Successful Meetings I Tips On How To Run An Effective Meeting

business meeting

Want to know how to conduct a successful meeting? Our latest post will give you effective tips and techniques to keep all attendees involved and engaged.

What is an Effective Meeting?

An effective meeting is concise, productive and memorable. Everyone should come away from your meeting feeling as though they have accomplished something valuable. Meeting effectiveness can be measured by how excited and energized your employees are after the meeting has adjourned.

Most of us understand the basics of how not to run a meeting. We have all been subjected to the mandatory meetings that drone on endlessly with slide shows, lengthy handouts and that one guy who just has to ask for clarification on every single thing being discussed.

Because meetings like this occur all too frequently, the majority of people feel like, in general, meetings in the workplace are a waste of time. In fact, Forbes cites a survey of professionals in the United States that found that meetings are ranked highest on the list of office productivity killers.

Tips for Running Effective Meetings

It never hurts to have a few tips for conducting effective meetings up your sleeve, so we have compiled a list of the best tricks we know for effective meeting management.

1. Have a clear purpose in mind.

Your meeting can only be successful if you have a specific, defined purpose that has been outlined from the start.

2. Only invite the people who really need to be there.

The bigger the meeting is, the more likely it is to get derailed with unproductive tangents. Once you have a specific goal for your meeting, only require attendance from the people who absolutely need to be there to accomplish your goal.

3. Remember that you are in control of the meeting.

It can be easy to simply let one person monopolize the conversation, but this most often leads to frustration and disengagement from everyone else present. If someone is talking far more than anyone else, don't be afraid to step in and set boundaries. Thank the person for his contributions and inform the entire group that you require input from everyone before the meeting concludes.

4. Keep your meetings on schedule.

Once you garner a reputation for being someone that sticks to prompt beginning and ending times, your meetings will quickly become better, and colleagues will be more likely to come when invited.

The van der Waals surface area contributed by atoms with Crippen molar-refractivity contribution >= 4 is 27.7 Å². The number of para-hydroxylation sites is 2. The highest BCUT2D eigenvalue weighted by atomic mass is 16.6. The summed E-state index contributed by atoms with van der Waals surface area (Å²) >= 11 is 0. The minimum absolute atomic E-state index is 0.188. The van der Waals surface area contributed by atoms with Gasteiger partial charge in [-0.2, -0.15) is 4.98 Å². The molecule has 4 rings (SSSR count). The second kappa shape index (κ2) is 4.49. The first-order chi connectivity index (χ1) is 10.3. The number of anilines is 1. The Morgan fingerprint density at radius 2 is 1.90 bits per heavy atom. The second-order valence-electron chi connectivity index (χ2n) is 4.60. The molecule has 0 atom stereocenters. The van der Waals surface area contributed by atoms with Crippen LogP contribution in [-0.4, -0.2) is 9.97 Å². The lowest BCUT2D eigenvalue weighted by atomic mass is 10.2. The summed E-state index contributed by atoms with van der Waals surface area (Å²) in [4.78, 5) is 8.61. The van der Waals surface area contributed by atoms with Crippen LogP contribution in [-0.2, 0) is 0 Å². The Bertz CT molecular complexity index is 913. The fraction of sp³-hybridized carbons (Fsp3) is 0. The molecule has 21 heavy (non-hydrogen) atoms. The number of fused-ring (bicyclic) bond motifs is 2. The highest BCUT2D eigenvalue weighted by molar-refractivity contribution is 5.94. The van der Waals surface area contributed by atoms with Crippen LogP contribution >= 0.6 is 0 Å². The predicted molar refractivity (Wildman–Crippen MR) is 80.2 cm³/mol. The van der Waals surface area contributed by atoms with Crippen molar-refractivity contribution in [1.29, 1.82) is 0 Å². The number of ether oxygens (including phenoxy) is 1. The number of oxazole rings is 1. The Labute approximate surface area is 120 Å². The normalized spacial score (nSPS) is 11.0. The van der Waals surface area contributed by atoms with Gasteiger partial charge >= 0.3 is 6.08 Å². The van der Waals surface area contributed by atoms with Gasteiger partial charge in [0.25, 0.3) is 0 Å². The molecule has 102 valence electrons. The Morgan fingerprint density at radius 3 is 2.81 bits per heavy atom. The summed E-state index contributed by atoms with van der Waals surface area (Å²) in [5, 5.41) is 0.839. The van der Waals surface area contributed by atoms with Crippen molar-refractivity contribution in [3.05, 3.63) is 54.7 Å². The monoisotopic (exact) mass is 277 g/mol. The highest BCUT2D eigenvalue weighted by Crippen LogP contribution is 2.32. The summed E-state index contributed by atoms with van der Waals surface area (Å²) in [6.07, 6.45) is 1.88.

meeting room

How to Open a Meeting Effectively

There are a few effective meetings techniques that can be implemented from the very start of your gathering.

1. Tell everyone to leave their tech at their desks.

iPads and smartphones can be useful tools, but they really have no place in your meeting room. When people bring their devices into your meeting, it's inevitable that they will end up distracted by playing games and not contributing.

2. State the meeting's purpose immediately.

Give everyone in your meeting a defined purpose and a single, clear goal. This makes it easy for everyone to make useful contributions more quickly, which makes your meeting shorter and more effective.

3. Prepare your paperwork beforehand.

Even though you should announce your goal at the start of each meeting, it is important to have a well-formulated agenda for everyone to follow. Your agenda should be concise and highly specific to keep everyone on track.

How to End a Meeting Effectively

Now that you have learned a few opening strategies for successful business and group meetings, it is time to dive into how you can most effectively end your meetings. It may seem like the opening and content of your schedule are what makes a meeting successful, but ending your meeting properly is actually just as important.

1. Always adjourn on a high note.

The very end of an experience tends to leave a lasting emotional impression, so even if you didn't solve the problem or resolve the main agenda issue, refer to something positive that did come from the meeting and be sure to thank everyone for their help before you dismiss them.

2. Make sure to follow up with everyone within 24 hours.

Many times, people can leave meetings with very different interpretations of their responsibilities moving forward. While it is important to distribute the meeting minutes, it is even more important to follow up with some sort of brief memo as well. Whether it is a paper communication or an email, the follow up should highlight what was resolved, any deadlines that were assigned and who is responsible for each task discussed.

3. Jot down paper notes for yourself during the meeting.

These can be things you want to address outside of the agenda or ways to better prepare for future meetings. Keep a small notebook with you rather than taking notes on a phone or tablet to minimize the risk of attendees thinking you are distracted.

Meetings often gain a bad reputation for being dysfunctional and unproductive, but the truth is that they can be highly effective tools when used properly. The next time you are planning a meeting or asked to attend one, keep these tips in mind to help you maximize your meeting effectiveness.